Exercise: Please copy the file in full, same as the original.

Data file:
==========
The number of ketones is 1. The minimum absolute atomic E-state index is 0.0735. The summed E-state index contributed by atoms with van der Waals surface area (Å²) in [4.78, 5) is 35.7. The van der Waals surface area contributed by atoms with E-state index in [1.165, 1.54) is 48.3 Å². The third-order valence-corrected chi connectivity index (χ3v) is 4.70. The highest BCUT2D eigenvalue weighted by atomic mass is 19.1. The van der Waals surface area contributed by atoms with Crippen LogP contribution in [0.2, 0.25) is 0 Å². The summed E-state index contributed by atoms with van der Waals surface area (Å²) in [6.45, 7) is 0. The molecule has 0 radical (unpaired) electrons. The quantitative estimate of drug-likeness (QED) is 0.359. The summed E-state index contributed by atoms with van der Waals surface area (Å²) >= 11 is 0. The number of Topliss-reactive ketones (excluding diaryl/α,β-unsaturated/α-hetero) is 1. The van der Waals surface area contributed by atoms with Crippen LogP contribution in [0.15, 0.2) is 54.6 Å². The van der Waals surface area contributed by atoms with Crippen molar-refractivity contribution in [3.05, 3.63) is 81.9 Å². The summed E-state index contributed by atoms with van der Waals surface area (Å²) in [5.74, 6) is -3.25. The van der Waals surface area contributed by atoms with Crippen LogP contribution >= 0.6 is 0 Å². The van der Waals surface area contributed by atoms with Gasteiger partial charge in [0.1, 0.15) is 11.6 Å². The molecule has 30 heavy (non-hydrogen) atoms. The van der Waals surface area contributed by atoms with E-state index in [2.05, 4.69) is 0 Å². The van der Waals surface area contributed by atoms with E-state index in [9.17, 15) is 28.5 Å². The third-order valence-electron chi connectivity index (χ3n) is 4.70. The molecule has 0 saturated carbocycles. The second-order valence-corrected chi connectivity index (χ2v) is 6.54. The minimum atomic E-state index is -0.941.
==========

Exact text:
The number of ketones is 1. The minimum absolute atomic E-state index is 0.0735. The summed E-state index contributed by atoms with van der Waals surface area (Å²) in [4.78, 5) is 35.7. The van der Waals surface area contributed by atoms with E-state index in [1.165, 1.54) is 48.3 Å². The third-order valence-corrected chi connectivity index (χ3v) is 4.70. The highest BCUT2D eigenvalue weighted by atomic mass is 19.1. The van der Waals surface area contributed by atoms with Crippen LogP contribution in [0.2, 0.25) is 0 Å². The summed E-state index contributed by atoms with van der Waals surface area (Å²) in [6.45, 7) is 0. The molecule has 0 radical (unpaired) electrons. The quantitative estimate of drug-likeness (QED) is 0.359. The summed E-state index contributed by atoms with van der Waals surface area (Å²) >= 11 is 0. The number of Topliss-reactive ketones (excluding diaryl/α,β-unsaturated/α-hetero) is 1. The van der Waals surface area contributed by atoms with Crippen LogP contribution in [0.15, 0.2) is 54.6 Å². The van der Waals surface area contributed by atoms with Crippen molar-refractivity contribution in [3.05, 3.63) is 81.9 Å². The summed E-state index contributed by atoms with van der Waals surface area (Å²) in [5.74, 6) is -3.25. The van der Waals surface area contributed by atoms with Crippen LogP contribution >= 0.6 is 0 Å². The van der Waals surface area contributed by atoms with Gasteiger partial charge in [0.1, 0.15) is 11.6 Å². The molecule has 30 heavy (non-hydrogen) atoms. The van der Waals surface area contributed by atoms with E-state index in [2.05, 4.69) is 0 Å². The van der Waals surface area contributed by atoms with E-state index in [9.17, 15) is 28.5 Å². The third-order valence-electron chi connectivity index (χ3n) is 4.70. The molecule has 0 saturated carbocycles. The second-order valence-corrected chi connectivity index (χ2v) is 6.54. The minimum atomic E-state index is -0.941.